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1,500 UAW members walk out over health care
Big battle at Maytag

By Lee Sustar | June 25, 2004 | Page 11

NEWTON, Iowa--More than 1,500 workers walked off the job at the big Maytag plant here June 10 in a fight that centers on health care costs. Members of United Auto Workers (UAW) Local 997--which has 700 on layoff--went on strike after the company insisted on health care cost increases that would increase out-of-pocket health care costs to $4,000 per year--not including co-pays.

The company is trying to impose this shift in costs even though workers agreed more than 20 years ago to divert cost-of-living allowance (COLA) payments into the company's benefits funds--a total of $5,300 per worker per year. Now Maytag--whose corporate headquarters is in Newton--wants workers to pay more and keep its hands on the diverted funds.

Pay increases are also a major issue. Rather than agree to an increase in wages, the company wants all compensation to be paid in lump sums, which means that the money is never calculated into the base pay used as the basis for future increases in wages and benefits.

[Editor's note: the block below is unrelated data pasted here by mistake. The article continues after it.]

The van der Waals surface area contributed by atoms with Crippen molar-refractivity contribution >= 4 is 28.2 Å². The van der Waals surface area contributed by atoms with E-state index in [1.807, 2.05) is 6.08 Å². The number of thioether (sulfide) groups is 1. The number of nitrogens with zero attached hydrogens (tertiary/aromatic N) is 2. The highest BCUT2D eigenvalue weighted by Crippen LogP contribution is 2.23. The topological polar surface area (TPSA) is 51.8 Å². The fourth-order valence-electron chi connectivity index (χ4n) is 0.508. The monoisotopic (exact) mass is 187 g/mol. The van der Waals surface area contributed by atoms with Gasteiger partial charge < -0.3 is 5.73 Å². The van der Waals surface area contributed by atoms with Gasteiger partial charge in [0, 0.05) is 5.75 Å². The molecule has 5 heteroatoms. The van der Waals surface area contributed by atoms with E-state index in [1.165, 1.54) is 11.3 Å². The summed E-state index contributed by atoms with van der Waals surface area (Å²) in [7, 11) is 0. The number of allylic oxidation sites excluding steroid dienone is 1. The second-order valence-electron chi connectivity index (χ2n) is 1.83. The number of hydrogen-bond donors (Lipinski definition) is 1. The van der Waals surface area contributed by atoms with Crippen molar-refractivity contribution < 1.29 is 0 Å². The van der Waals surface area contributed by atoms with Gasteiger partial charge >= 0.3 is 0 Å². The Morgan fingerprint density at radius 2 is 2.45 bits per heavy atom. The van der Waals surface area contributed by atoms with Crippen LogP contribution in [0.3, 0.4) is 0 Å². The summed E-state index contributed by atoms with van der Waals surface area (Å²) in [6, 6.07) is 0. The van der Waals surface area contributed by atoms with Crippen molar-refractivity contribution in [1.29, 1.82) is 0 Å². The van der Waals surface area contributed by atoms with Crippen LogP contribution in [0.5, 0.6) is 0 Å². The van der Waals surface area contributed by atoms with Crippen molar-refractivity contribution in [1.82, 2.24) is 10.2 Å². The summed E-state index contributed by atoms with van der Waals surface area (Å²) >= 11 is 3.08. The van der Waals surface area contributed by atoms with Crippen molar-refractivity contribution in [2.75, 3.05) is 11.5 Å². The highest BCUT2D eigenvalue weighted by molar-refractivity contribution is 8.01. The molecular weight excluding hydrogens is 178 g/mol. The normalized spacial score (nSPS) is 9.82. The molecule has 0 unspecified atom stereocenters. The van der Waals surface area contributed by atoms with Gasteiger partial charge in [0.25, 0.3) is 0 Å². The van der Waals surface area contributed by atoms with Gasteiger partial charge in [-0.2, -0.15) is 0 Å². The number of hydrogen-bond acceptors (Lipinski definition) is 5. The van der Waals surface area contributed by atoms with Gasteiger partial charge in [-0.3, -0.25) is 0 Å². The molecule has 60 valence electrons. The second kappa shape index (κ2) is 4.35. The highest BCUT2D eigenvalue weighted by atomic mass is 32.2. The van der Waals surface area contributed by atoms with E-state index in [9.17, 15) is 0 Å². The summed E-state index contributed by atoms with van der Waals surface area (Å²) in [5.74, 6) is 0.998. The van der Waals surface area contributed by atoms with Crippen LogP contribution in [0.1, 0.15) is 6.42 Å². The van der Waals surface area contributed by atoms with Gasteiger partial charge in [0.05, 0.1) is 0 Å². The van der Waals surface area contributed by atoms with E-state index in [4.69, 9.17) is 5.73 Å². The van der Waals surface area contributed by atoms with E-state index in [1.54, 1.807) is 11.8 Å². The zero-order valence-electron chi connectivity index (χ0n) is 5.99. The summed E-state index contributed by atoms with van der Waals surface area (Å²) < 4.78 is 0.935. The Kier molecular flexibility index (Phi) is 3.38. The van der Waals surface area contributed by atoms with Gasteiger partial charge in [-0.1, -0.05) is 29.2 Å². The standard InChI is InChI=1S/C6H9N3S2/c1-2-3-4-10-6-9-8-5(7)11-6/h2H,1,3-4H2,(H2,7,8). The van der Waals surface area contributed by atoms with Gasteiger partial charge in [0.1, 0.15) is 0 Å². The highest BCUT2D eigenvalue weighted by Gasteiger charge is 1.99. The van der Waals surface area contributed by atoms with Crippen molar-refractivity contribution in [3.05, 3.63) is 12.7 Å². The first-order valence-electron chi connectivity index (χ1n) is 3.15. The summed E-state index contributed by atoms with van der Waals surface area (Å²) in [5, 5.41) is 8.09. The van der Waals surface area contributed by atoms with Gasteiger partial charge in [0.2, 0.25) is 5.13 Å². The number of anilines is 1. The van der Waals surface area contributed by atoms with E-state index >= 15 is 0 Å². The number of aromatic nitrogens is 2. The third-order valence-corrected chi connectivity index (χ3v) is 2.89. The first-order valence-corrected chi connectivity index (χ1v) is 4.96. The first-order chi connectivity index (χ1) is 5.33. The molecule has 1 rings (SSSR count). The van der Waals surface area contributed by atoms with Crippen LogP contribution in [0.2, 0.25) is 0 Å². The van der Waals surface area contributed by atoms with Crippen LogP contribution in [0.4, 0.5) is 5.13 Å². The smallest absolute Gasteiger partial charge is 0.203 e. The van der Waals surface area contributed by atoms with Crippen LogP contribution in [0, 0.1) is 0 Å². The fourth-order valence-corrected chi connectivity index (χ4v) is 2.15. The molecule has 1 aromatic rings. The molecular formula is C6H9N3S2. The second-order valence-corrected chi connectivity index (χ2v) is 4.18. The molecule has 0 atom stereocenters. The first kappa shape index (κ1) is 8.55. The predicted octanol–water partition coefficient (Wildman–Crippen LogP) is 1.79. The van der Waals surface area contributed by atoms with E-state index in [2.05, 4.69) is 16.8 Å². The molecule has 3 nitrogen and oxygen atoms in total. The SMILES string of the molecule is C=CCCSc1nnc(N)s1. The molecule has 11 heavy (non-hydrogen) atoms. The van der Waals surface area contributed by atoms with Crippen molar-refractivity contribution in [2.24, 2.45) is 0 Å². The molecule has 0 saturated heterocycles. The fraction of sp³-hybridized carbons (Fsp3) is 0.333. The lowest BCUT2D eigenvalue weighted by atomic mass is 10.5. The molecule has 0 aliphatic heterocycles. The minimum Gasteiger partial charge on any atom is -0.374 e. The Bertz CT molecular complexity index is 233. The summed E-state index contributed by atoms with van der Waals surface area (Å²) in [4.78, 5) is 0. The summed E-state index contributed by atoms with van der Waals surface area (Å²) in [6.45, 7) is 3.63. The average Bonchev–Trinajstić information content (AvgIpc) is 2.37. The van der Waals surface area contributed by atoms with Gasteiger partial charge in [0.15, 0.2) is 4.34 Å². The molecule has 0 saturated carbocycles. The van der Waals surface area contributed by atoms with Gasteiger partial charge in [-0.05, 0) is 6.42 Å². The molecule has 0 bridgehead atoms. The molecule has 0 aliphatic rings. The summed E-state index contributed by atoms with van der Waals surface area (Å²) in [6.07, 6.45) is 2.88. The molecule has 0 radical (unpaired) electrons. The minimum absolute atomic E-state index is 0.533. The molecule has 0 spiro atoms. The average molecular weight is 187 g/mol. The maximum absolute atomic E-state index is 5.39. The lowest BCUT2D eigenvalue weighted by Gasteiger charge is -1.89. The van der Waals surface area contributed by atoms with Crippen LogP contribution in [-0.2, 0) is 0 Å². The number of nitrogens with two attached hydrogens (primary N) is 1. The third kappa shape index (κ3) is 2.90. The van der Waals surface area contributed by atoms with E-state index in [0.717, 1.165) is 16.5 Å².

Management also wants to freeze incentive pay based on productivity, despite recent increases in output by individuals. The company's proposed pension increases for current retirees would be eaten up by increases in health care costs, and the company won't make matching contributions to all workers in its proposed 401(k) plan.

Maytag is playing hardball. Last October, the company announced it was closing its refrigeration plant in Galesburg, Ill., and moving production to Reynosa, Mexico, where workers will earn about $2 per hour. Now, in Newton, management is calculating that the Galesburg shutdown will intimidate workers.

With one in 10 people in Newton put out of work by the strike, the pressure on union members is immense. Soon after the strike began, the company sent a letter to some 440 laid-off workers asking them if they were available to work--adding that if they do not, they would be considered on strike.

Then, the company took out newspaper ads to try to pressure workers over the heads of local union leaders. By winning a battle in Newton, organized labor could show that unions won't keep rolling over at employers' attempts to push rising health care costs onto workers' backs. Maytag workers need our support.

For more information about the strike, go to

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